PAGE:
Presented By Bears Insider

Not every week in the NFL is a referendum on a given team’s season, but the Bears' 36-25 loss to the New Orleans Saints on Sunday sure felt like one. 

The Bears will point to being 3-3 a year ago before ripping off nine wins in their last 10 games. But it would be foolish to think 2019 is going the way of 2018’s magical run to the NFC North. The best word to describe the vibe around Soldier Field on Sunday?


Matt Nagy touted the solutions he and his coaching staff had unearthed during the Bears’ off week. Mitch Trubisky, the second overall pick in 2017, returned. There was hope around Halas Hall that this thing could be fixed in time to save the season. 

After Sunday’s game: What, exactly, is there to hope about anymore?

Trubisky has regressed. The league looks like it’s figured out Nagy’s scheme, especially its nonexistent ability to run the ball. The only productive player on offense all season has been Allen Robinson.

Don't let 15 garbage time points on Sunday fool you. Trubisky averaged 3.4 yards per pass attempt before the Saints backed off with four and a half minutes to go, allowing him to pad his stats with some empty calories. 

Those offseason comparisons to the Jacksonville Jaguars, at it turns out, were fair.  

The Bears’ defense is good, not elite, as it was in 2018. It’s hard to be elite as a defense two years in a row. That unit has taken a small step back — not having Akiem Hicks certainly plays a factor — and without any discernible improvements from the offense, this team cannot hope to reach the playoffs again.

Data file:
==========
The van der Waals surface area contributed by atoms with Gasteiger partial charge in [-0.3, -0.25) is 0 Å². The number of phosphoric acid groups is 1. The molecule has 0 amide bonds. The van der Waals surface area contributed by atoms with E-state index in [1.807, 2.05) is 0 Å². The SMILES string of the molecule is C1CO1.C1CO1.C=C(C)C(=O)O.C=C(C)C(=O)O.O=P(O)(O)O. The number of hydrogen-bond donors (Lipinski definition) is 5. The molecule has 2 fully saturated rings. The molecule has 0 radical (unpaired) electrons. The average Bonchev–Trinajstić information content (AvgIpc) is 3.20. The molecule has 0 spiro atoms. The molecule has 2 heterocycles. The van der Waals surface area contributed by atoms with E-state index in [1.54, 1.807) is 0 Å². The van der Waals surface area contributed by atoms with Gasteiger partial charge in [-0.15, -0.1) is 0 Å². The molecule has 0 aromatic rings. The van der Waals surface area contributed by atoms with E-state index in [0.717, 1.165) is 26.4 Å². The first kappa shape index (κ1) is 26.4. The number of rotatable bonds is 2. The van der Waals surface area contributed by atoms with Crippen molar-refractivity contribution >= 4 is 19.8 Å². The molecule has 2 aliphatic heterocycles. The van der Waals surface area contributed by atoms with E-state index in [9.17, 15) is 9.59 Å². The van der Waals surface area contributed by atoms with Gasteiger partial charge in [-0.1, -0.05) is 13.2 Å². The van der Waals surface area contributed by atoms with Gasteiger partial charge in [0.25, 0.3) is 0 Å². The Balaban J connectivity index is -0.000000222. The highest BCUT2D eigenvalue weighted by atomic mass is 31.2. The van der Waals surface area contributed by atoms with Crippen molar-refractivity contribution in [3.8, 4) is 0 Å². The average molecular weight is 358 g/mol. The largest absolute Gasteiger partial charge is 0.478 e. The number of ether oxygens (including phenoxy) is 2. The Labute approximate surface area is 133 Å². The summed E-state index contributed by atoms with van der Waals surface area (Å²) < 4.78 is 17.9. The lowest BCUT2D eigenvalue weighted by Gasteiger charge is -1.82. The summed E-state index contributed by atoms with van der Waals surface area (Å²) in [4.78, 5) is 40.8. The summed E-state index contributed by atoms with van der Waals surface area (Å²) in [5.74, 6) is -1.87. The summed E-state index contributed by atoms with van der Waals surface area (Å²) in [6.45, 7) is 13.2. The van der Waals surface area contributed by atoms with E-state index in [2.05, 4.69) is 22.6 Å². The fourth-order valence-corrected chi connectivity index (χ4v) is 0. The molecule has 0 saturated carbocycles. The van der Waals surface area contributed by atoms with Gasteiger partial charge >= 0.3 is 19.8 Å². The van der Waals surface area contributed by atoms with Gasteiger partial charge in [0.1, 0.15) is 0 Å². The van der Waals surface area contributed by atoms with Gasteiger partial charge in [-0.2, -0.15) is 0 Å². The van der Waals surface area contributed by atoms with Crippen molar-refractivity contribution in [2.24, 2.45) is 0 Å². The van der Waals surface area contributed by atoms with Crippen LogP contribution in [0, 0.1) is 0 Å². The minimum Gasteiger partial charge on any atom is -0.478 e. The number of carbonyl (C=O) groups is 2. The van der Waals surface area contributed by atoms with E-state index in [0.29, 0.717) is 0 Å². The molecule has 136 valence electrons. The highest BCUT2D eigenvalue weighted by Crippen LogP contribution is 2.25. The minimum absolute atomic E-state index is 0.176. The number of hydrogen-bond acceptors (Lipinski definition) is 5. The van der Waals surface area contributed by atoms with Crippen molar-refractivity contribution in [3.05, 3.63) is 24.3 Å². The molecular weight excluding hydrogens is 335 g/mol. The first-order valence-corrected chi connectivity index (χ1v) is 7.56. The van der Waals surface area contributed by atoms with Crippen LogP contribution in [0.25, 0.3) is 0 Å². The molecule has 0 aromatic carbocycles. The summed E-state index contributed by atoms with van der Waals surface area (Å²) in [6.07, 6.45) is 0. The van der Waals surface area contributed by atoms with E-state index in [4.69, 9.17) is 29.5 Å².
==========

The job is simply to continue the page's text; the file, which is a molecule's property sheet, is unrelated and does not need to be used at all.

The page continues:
Sunday represented the first time in the Nagy era the Bears have lost by more than one possession. Just as concerning as an atrocious offense and special teams gaffes was the lack of a competitive edge from this team on Sunday. The Saints punched, and kept punching without any counters from the Bears. 

The Saints, remember, didn’t have their Hall of Fame quarterback (Drew Brees) or All Pro offensive weapon (Alvin Kamara) on Sunday. It didn’t matter. Nagy was thoroughly out-coached by Sean Patyon, only adding to the Bears’ miserable afternoon. The Saints play complementary football; the Bears’ defense showed it cannot continue to prop up an atrocious offense. 

The overwhelming takeaway from Sunday’s game, then, is this: What, exactly have the Bears done in 2019 to prove they’re any better than a mediocre football team?

After six games, we’re still waiting on an answer to that question besides “nothing.”

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